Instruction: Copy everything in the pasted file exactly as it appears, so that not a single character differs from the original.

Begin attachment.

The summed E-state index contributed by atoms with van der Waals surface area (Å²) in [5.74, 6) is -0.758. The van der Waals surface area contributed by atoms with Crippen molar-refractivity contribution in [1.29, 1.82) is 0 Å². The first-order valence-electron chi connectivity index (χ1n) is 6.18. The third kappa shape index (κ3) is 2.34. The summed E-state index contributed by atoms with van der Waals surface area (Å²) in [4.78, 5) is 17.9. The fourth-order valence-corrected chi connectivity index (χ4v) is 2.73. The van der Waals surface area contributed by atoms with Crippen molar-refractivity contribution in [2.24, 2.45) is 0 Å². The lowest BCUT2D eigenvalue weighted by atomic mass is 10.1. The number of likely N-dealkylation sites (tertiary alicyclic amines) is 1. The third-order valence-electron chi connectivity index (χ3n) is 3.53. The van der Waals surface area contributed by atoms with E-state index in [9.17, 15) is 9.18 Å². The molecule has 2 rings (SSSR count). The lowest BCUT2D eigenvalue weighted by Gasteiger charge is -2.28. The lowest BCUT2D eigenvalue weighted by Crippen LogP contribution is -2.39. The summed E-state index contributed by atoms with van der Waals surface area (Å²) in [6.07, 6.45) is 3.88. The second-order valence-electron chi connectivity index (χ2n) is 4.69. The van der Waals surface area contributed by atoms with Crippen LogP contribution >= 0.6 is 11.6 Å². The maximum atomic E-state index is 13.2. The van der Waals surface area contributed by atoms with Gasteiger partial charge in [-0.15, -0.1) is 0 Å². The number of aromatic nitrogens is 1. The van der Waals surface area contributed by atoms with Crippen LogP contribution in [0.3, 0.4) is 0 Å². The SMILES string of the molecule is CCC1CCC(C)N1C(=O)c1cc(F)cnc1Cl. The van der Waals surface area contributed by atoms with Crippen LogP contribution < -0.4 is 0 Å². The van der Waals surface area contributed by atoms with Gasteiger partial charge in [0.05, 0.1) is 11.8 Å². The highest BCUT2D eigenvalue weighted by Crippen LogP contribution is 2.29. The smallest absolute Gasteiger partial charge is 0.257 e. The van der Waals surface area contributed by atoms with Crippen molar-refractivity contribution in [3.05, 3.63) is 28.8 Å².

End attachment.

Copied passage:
The summed E-state index contributed by atoms with van der Waals surface area (Å²) in [5.74, 6) is -0.758. The van der Waals surface area contributed by atoms with Crippen molar-refractivity contribution in [1.29, 1.82) is 0 Å². The first-order valence-electron chi connectivity index (χ1n) is 6.18. The third kappa shape index (κ3) is 2.34. The summed E-state index contributed by atoms with van der Waals surface area (Å²) in [4.78, 5) is 17.9. The fourth-order valence-corrected chi connectivity index (χ4v) is 2.73. The van der Waals surface area contributed by atoms with Crippen molar-refractivity contribution in [2.24, 2.45) is 0 Å². The lowest BCUT2D eigenvalue weighted by atomic mass is 10.1. The number of likely N-dealkylation sites (tertiary alicyclic amines) is 1. The third-order valence-electron chi connectivity index (χ3n) is 3.53. The van der Waals surface area contributed by atoms with E-state index in [9.17, 15) is 9.18 Å². The molecule has 2 rings (SSSR count). The lowest BCUT2D eigenvalue weighted by Gasteiger charge is -2.28. The lowest BCUT2D eigenvalue weighted by Crippen LogP contribution is -2.39. The summed E-state index contributed by atoms with van der Waals surface area (Å²) in [6.07, 6.45) is 3.88. The second-order valence-electron chi connectivity index (χ2n) is 4.69. The van der Waals surface area contributed by atoms with Crippen LogP contribution >= 0.6 is 11.6 Å². The maximum atomic E-state index is 13.2. The van der Waals surface area contributed by atoms with Gasteiger partial charge in [-0.15, -0.1) is 0 Å². The number of aromatic nitrogens is 1. The van der Waals surface area contributed by atoms with Crippen LogP contribution in [0.3, 0.4) is 0 Å². The SMILES string of the molecule is CCC1CCC(C)N1C(=O)c1cc(F)cnc1Cl. The van der Waals surface area contributed by atoms with Crippen LogP contribution < -0.4 is 0 Å². The van der Waals surface area contributed by atoms with Gasteiger partial charge in [0.05, 0.1) is 11.8 Å². The highest BCUT2D eigenvalue weighted by Crippen LogP contribution is 2.29. The smallest absolute Gasteiger partial charge is 0.257 e. The van der Waals surface area contributed by atoms with Crippen molar-refractivity contribution in [3.05, 3.63) is 28.8 Å².